7. Current Luftwaffe Insignia (FP-1120) 1:48 by Fantasy Printshop Ltd. When the Luftwaffe was reformed in post war Germany there could be no way WWII insignia could be used. The decision was therefore taken to revert to the Pre 1920s Iron Cross or Balkenkreuz. Not a lot can be said other than these are current / post WWII Luftwaffe insignia in 1/32 scale. These scale out at 1ft, 1.3ft, 2ft, 2.3ft, 3ft, 3.3ft, 4ft, 4.3ft. They can also we would think be used in 1.72. The decals are sharp and in register on the white which to be honest a lot of kit decals are not. Recommended got your next Post war Luftwaffe aircraft. Review sample courtesy of
  8. I like the music of Cole Porter, and one day maybe a week ago the words "Night and day..." lead in my mind to a Group Build idea. I knew the Lanc STGB proposal is alive and kicking, and atm just two short of becoming a Future GB. Maybe this could be done like some of the Mega-GB:s as DeHavilland + Mosquito, which was a success? Edit: That´s history now! But to the point: Night and Day GB. The Allied combined bombardment campaign to defeat the Axis and its industrial heart and logistic veins. Why not bleed their air force white too, conveniently along the way. Achieve this with British by night, Americans by day, hammering the enemy Night and Day. Adding Little Friends as they came along, from the early Spitfire escort reaching the Netherlands to Mustangs all the way to Berlin and back. Not forgetting the photo recon Mosquitos, Lightnings and Spitfires that brought back valuable information about the effects of the bombing. Assembly ships and Pathfinders too, of course. And the Dambusters! On the other side of the table, Jagdwaffe, with anything they ever could send up in the air to defend Das Reich. Night and Day. The wild boars and the tame ones. Rocket firing dayfighters to break them up and ones with antitank guns to do havoc in a tight combat box formation. The Schräge Musik, btw, that's jazz. A lot of metal in the air too, known as the notorious Flak, so the German AAA and ground radar equipment are eligible if that's your interest. And the night fighters chasing other night fighters, the choices are endless...less...less... So how'd this sound for 2020 Edit: 2021 or 2022? 1) V-P the host 2) MarkSH 3) Col. the co-host 4) Antoine 5) Corsairfoxfouruncle 6) Rabbit Leader 7) Arniec 8. trickyrich 9) Ol' Scrapiron 10) CliffB 11) Silenoz 12) Wez 13) TEMPESTMK5 14) Mottlemaster 15) Hockeyboy76 16) JOCKNEY 17) specky 18) Peter Lloyd 19) Valkyrie 20) Muddyf 21) Redstaff 22) BerndM 23) PhantomBigStu 24) Paul821 25) alt-92 26) ...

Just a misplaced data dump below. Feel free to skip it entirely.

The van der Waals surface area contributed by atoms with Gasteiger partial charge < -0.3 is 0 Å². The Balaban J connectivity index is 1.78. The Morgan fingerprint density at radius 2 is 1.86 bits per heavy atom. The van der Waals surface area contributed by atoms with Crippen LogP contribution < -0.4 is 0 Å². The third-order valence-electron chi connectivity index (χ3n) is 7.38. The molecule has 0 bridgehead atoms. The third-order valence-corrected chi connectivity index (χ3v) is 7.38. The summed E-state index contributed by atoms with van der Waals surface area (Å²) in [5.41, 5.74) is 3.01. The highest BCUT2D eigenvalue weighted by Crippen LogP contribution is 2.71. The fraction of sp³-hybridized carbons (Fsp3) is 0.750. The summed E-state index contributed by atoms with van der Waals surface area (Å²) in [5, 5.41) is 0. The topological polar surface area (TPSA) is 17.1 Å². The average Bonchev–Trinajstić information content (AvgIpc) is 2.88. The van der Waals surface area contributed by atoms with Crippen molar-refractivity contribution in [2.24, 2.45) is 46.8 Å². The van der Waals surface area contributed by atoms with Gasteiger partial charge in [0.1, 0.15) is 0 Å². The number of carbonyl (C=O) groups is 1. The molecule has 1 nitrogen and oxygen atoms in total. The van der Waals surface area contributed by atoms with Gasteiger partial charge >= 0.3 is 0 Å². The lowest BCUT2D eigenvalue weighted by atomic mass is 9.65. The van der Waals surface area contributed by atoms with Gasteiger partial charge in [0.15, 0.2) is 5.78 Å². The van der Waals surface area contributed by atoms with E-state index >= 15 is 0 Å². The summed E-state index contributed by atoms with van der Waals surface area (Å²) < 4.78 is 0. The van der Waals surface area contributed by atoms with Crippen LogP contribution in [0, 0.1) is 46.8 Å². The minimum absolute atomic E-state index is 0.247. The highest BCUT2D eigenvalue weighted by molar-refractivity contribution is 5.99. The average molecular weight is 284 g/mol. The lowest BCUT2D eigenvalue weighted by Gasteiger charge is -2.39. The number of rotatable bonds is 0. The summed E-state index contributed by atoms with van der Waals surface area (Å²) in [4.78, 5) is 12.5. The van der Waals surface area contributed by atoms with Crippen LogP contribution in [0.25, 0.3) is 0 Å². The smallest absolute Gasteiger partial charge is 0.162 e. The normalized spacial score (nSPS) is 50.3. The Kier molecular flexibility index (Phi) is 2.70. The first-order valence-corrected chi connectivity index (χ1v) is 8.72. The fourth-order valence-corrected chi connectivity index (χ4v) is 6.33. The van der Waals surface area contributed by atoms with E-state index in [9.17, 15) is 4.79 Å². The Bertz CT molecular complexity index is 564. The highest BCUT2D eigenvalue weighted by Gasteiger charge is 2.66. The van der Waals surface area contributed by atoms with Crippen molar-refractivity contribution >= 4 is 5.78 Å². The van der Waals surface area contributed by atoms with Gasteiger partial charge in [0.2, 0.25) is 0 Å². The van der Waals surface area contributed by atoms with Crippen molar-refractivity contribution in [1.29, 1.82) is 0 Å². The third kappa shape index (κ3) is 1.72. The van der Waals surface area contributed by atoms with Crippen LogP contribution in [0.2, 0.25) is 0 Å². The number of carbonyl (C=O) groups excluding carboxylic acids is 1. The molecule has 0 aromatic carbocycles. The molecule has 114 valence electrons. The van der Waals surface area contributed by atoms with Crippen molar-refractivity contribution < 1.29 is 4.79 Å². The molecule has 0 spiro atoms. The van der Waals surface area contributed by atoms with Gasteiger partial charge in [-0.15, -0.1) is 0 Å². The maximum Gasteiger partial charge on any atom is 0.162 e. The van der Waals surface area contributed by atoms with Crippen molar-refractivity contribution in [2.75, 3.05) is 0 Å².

9. Hello peeps. Well, uk is in lockdown and I am working from home. In between work I will get some bench time. So time to have a play with an experimental aircraft. I bought the PM ho 229 from Tornado models in Birmingham and I set about engraving the panel lines and was all set to start until I managed to break the canopy.....The canopy was broken beyond repair and I couldn’t find a replacement and asked the good folks here for help getting a replacement. Then the very generous and superb gent @dogsbody kindly offered me the pioneer kit all the way from Canada. Blown away by his generosity that kit has now arrived and I will be building the pm kit and pioneer kit side by side. It will be a slow build but thanks to mr dogsbody (who I owe a pint to when all this blows over) I have crash moulded a new canopy. Here is the wonderful box art of the pioneer 229. It will be an adventure! At least the pioneer parts seem to fit. The pm one..........stay safe and enjoy the ride as I build both of these side by side.
  10. Better late than never! NATO forces are being bolstered by forward deployed recon birds in W. Germany, based out of Bremgarten Air Base near Freiburg. Due to the fairly limited time, this will be a largely OoB build. At this time I will likely be building RF-4E 35+23.
  11. Current Luftwaffe Insignia (FP-1130) 1:32 by Fantasy Printshop Ltd. When the Luftwaffe was reformed in post war Germany there could be no way WWII insignia could be used. The decision was therefore taken to revert to the Pre 1920s Iron Cross or Balkenkreuz. Not a lot can be said other than these are current / post WWII Luftwaffe insignia in 1/32 scale. These scale out at 1ft, 2ft, 2.3ft, 3ft, 3.3ft, 4ft, 4.3ft. The decals are sharp and in register on the white which to be honest a lot of kit decals are not. Recommended got your next 1/32 Post war Luftwaffe aircraft. Review sample courtesy of